System Administration Guide: Network Services

ProcedureHow to Mount a File System From the Command Line

Mounting a file system from the command line is often performed to test a new mount point. This type of mount allows for temporary access to a file system that is not available through the automounter.

  1. Become superuser or assume an equivalent role.

    Roles contain authorizations and privileged commands. For more information about roles, see Configuring RBAC (Task Map) in System Administration Guide: Security Services. To configure a role with the Primary Administrator profile, see Chapter 2, Working With the Solaris Management Console (Tasks), in System Administration Guide: Basic Administration.

  2. Mount the file system.

    Type the following command:

    # mount -F nfs -o ro bee:/export/share/local /mnt

    In this instance, the /export/share/local file system from the server bee is mounted on read-only /mnt on the local system. Mounting from the command line allows for temporary viewing of the file system. You can unmount the file system with umount or by rebooting the local host.

    Caution – Caution –

    Starting with the Solaris 2.6 release, all versions of the mount command do not warn about invalid options. The command silently ignores any options that cannot be interpreted. To prevent unexpected behavior, ensure that you verify all of the options that were used.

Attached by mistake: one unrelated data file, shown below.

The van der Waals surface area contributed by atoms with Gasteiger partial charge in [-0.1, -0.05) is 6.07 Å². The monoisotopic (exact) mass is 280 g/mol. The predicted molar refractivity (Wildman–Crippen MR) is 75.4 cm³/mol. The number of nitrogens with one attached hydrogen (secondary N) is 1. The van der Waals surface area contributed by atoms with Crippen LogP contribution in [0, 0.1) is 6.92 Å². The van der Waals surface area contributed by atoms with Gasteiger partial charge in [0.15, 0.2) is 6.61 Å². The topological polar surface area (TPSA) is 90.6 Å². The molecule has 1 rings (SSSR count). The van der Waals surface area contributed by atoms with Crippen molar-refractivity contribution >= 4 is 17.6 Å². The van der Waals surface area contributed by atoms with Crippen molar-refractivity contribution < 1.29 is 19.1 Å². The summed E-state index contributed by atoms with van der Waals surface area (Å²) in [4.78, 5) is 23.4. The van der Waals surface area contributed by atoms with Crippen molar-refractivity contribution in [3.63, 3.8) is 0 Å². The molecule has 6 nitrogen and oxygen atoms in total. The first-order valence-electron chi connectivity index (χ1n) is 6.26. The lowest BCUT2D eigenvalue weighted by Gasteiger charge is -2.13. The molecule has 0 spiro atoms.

Example 5–5 Using Mirrormounts After Mounting a File System

The Solaris Express, Developer Edition 1/08 release includes the mirrormount facility. This new mounting technology can be used from any NFSv4 client accessing a second file system from an NFSv4 server. Once the first file system is mounted from the server using either the mount command or the automounter, then any file systems that are added to that mount point may be accessed. All you have to do is try to access the file system. The mirrormount occurs automatically. For more information, see How Mirrormounts Work.